What do you think of that last sentence? Exercise cures! Well, that may be too strong, but it is clear that we can achieve recovery, that is, a Beck / CES-D score of less than 10 by using vigorous exercise. I asked Dr. Schuch to comment on this post, as he is the lead researcher for the article. He points out that depression is generally a chronic condition, and as such, the “cure” of exercise needs to be ongoing. So let’s say this: Exercise is a dramatic help for treating depression.The effect size, what they here call the standardized mean difference (SMD), also known as Hedges G, is simply a measure of how far the distribution has moved. The reported SMD in this meta-analysis is 1.11. That is huge. That means that the whole group has moved 1.11 standard deviations toward the healthy side. Most psychotherapy SMDs run about .7 to around 1. That is very good.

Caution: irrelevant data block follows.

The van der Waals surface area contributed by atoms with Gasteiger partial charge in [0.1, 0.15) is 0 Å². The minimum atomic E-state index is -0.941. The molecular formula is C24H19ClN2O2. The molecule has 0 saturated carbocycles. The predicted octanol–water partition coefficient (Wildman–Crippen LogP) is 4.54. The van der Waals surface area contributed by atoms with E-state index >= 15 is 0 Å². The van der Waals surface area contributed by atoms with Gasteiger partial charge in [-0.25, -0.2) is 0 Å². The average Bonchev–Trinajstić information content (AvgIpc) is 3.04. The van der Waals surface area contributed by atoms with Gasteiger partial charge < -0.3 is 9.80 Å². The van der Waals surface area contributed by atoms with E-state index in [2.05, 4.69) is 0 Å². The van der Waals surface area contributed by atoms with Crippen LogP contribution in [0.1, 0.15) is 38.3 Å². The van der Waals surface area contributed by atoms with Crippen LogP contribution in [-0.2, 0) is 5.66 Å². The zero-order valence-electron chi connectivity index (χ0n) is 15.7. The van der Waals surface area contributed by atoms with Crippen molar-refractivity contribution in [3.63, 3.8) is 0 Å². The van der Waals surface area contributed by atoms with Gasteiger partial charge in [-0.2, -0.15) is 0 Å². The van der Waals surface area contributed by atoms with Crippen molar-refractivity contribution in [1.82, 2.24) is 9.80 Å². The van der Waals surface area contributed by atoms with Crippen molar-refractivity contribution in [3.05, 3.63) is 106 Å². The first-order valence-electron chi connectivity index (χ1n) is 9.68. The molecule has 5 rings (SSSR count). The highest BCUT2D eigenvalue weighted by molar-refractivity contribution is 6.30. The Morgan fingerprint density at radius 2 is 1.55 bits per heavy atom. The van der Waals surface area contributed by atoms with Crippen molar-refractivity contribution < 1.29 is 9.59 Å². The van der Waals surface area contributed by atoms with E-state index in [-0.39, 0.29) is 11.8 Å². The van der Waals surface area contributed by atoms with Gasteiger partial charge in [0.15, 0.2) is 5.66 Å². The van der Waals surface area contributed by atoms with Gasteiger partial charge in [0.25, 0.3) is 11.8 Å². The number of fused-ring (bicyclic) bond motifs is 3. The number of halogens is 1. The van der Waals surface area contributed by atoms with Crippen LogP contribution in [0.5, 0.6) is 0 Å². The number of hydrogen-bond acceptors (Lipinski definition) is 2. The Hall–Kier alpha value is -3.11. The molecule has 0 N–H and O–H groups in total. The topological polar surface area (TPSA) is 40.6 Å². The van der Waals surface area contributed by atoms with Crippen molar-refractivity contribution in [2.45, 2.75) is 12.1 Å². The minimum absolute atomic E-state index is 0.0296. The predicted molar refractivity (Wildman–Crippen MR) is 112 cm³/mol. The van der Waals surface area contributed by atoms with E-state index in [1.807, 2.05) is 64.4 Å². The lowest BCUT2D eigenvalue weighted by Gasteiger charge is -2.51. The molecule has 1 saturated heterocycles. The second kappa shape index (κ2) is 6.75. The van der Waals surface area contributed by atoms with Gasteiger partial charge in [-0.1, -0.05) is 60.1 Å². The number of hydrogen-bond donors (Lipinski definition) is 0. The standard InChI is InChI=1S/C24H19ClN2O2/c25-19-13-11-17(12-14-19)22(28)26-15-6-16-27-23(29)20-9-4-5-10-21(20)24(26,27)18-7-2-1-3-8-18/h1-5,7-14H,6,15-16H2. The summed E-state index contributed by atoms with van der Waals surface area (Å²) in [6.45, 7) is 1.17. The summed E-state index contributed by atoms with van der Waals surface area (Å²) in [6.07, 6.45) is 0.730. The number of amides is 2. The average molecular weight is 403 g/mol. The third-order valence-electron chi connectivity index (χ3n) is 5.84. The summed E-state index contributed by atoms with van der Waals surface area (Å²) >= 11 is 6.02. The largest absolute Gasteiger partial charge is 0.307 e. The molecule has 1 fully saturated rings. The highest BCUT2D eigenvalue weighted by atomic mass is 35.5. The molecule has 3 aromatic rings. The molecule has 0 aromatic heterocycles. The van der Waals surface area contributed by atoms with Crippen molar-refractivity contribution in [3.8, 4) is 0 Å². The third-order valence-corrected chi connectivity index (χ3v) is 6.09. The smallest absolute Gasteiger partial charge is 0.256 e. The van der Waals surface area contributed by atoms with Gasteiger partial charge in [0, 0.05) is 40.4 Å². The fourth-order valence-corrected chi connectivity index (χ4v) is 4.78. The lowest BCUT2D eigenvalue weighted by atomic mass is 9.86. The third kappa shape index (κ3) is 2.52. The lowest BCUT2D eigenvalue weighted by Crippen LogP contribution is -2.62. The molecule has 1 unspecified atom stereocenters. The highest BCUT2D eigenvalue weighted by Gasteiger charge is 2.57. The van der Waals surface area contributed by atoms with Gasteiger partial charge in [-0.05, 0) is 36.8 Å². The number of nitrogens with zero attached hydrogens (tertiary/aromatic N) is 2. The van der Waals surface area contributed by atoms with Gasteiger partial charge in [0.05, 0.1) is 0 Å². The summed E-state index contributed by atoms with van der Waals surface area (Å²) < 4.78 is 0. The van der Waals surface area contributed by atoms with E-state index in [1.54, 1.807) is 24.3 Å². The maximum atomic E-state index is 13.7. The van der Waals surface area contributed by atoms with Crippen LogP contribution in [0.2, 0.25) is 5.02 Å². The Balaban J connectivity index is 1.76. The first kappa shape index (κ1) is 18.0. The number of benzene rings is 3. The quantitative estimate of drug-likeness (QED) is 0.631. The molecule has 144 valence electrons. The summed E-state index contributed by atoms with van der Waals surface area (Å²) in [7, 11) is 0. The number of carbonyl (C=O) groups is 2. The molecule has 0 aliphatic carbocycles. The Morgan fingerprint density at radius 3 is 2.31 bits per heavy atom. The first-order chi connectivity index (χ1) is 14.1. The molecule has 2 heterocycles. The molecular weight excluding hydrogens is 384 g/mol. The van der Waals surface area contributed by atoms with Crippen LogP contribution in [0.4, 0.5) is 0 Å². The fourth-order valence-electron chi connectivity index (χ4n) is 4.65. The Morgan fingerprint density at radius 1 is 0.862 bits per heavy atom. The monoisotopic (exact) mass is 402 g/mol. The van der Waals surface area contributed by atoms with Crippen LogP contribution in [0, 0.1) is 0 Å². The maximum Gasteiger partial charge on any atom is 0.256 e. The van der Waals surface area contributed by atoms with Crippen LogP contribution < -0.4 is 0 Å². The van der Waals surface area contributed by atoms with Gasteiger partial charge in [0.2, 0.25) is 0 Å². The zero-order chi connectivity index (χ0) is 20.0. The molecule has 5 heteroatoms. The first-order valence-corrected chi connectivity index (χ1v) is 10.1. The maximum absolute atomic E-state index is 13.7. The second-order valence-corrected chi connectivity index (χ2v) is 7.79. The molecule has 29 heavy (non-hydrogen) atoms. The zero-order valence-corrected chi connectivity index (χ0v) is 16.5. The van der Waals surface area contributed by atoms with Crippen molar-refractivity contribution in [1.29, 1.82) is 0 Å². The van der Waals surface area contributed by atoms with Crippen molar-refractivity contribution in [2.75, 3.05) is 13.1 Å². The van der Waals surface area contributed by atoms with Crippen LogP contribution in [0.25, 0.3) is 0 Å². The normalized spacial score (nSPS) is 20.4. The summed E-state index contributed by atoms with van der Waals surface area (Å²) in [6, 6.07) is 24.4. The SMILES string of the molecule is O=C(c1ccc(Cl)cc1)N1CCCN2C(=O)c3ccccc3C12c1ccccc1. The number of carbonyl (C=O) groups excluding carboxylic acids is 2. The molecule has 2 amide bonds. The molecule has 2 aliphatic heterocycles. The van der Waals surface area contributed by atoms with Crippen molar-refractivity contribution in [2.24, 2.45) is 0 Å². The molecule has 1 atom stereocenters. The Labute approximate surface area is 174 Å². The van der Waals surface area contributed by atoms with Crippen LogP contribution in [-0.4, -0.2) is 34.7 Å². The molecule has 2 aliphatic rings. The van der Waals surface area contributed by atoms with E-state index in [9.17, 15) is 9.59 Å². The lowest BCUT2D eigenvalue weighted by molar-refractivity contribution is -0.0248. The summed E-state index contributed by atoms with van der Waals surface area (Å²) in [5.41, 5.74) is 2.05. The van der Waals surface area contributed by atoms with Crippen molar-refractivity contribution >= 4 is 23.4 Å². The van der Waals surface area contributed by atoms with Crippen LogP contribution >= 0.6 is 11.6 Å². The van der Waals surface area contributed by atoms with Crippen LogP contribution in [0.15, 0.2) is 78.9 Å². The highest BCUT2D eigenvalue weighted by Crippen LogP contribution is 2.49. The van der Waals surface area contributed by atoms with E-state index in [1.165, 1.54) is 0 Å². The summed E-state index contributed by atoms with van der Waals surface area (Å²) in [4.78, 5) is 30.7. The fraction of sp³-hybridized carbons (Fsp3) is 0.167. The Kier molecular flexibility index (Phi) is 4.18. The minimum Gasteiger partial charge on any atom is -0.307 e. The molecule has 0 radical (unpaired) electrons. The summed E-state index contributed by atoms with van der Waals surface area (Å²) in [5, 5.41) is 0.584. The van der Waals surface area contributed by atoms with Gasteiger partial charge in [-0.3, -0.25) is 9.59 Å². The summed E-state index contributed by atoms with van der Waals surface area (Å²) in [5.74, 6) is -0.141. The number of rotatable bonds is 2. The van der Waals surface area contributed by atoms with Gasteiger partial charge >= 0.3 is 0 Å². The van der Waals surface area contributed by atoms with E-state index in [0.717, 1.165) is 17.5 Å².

If you wonder what the SMD of antidepressant drugs is, it runs about .2 to .4. There is no drug trial I am aware of that shows an effect size, or SMD of .5 or greater. Kirsch and others point out that the placebo response is very large with antidepressants, so people receiving those drugs have a difficult time knowing whether it is the drug or the placebo effect making them feel better.
Now we see from this comparison that exercise is a remarkably effective intervention with depression.